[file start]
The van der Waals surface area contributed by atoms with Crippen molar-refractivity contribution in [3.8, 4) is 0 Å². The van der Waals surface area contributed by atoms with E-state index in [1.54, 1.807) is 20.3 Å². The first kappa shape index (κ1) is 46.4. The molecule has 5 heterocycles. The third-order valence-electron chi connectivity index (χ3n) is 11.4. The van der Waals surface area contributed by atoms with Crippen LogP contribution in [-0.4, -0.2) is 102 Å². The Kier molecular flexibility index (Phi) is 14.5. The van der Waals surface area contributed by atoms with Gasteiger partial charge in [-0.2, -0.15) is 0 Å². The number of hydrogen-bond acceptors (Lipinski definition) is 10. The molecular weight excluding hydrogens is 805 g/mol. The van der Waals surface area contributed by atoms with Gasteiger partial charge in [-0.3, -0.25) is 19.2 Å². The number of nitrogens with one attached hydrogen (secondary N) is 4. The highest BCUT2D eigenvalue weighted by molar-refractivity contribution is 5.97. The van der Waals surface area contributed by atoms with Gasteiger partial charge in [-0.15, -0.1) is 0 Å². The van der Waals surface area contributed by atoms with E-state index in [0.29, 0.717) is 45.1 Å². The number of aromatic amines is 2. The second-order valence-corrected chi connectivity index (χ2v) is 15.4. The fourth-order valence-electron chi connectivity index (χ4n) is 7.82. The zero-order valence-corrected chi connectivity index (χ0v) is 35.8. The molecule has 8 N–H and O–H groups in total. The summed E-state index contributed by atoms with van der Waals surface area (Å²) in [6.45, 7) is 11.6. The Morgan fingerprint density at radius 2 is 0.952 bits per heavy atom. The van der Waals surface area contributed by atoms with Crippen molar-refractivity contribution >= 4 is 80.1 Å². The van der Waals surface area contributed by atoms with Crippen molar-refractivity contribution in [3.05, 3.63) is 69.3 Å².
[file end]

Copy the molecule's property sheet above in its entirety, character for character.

The van der Waals surface area contributed by atoms with Crippen molar-refractivity contribution in [3.8, 4) is 0 Å². The van der Waals surface area contributed by atoms with E-state index in [1.54, 1.807) is 20.3 Å². The first kappa shape index (κ1) is 46.4. The molecule has 5 heterocycles. The third-order valence-electron chi connectivity index (χ3n) is 11.4. The van der Waals surface area contributed by atoms with Crippen LogP contribution in [-0.4, -0.2) is 102 Å². The Kier molecular flexibility index (Phi) is 14.5. The van der Waals surface area contributed by atoms with Gasteiger partial charge in [-0.2, -0.15) is 0 Å². The number of hydrogen-bond acceptors (Lipinski definition) is 10. The molecular weight excluding hydrogens is 805 g/mol. The van der Waals surface area contributed by atoms with Gasteiger partial charge in [-0.3, -0.25) is 19.2 Å². The number of nitrogens with one attached hydrogen (secondary N) is 4. The highest BCUT2D eigenvalue weighted by molar-refractivity contribution is 5.97. The van der Waals surface area contributed by atoms with Gasteiger partial charge in [-0.15, -0.1) is 0 Å². The van der Waals surface area contributed by atoms with E-state index in [0.29, 0.717) is 45.1 Å². The number of aromatic amines is 2. The second-order valence-corrected chi connectivity index (χ2v) is 15.4. The fourth-order valence-electron chi connectivity index (χ4n) is 7.82. The zero-order valence-corrected chi connectivity index (χ0v) is 35.8. The molecule has 8 N–H and O–H groups in total. The summed E-state index contributed by atoms with van der Waals surface area (Å²) in [6.45, 7) is 11.6. The Morgan fingerprint density at radius 2 is 0.952 bits per heavy atom. The van der Waals surface area contributed by atoms with Crippen molar-refractivity contribution >= 4 is 80.1 Å². The van der Waals surface area contributed by atoms with Crippen molar-refractivity contribution in [3.05, 3.63) is 69.3 Å².